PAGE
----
Alain Resnais is turning into one of the most interesting discoveries I’ve made since starting this blog. I mean, yeah, I did see Providence back in the mid-90s and Night and Fog around 2003, but I haven’t really started deliberately exploring his work until just recently. So we’ve leapt ahead a bit in time since our last look at him, he had a quiet 1970s and the films of that decade usually seem to be thought of as being more straightforward than his earlier ones. If they were (I haven’t seen Stavisky yet and remember bugger all about Providence), then this one seems him going back to heady territory… We have, technically, four characters, three fictional and one real, the latter being behavioural scientist Henri Laborit; the three fictional figures are all outlined at the film’s beginning in some detail, so we know how they’re going to interact before we see them doing so. As for how they interact with Laborit, that’s kind of in the manner of experimental animals (hilariously literalised in a few scenes where they appear with giant rat heads), cos the film is really intended as an illustration of some of Laborit’s theories, mainly one about how we react to negative stimulus either by changing the environment, fighting those who are trapped with us, or just giving in to complete passivity and associated physical complaints (the semi-Nietzschean idea that when we can’t turn our aggression against others, we turn it against ourselves). All three of them run away from home, for example, literally and metaphorically. But this is hardly a dry or even precise illustration; as Resnais says in this 1980 interview, neither he nor scriptwriter Jean Gruault wanted the characters to schematically fit the theories, and indeed one of the things that saves the film from that tendency is the hint that, however conditioned we might be to react in particular ways to particular situations, fate can still come along and throw a spanner in the works, maybe even for the better.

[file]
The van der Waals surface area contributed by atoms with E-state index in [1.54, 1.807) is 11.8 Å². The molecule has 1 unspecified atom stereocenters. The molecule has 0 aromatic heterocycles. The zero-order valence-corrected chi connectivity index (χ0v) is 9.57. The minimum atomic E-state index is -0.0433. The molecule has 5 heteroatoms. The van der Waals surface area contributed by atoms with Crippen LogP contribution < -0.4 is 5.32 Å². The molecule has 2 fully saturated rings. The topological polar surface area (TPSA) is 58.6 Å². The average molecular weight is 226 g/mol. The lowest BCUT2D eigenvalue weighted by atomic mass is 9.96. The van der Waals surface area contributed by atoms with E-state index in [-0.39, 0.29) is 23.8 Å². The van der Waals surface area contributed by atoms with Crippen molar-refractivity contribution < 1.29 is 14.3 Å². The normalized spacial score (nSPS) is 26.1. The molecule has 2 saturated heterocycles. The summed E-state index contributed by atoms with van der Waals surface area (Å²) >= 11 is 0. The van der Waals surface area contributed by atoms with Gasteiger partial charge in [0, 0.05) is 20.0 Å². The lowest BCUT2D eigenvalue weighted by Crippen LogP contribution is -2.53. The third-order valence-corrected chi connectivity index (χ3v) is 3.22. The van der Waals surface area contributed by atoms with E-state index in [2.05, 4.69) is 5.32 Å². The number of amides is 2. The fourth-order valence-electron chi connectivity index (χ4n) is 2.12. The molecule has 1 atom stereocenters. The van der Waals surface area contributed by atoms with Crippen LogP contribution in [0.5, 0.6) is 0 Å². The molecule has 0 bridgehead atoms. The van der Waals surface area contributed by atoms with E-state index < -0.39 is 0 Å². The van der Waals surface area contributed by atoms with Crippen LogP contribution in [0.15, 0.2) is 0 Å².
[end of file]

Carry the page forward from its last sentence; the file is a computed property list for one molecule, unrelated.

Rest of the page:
Mon oncle d’Amérique (1980)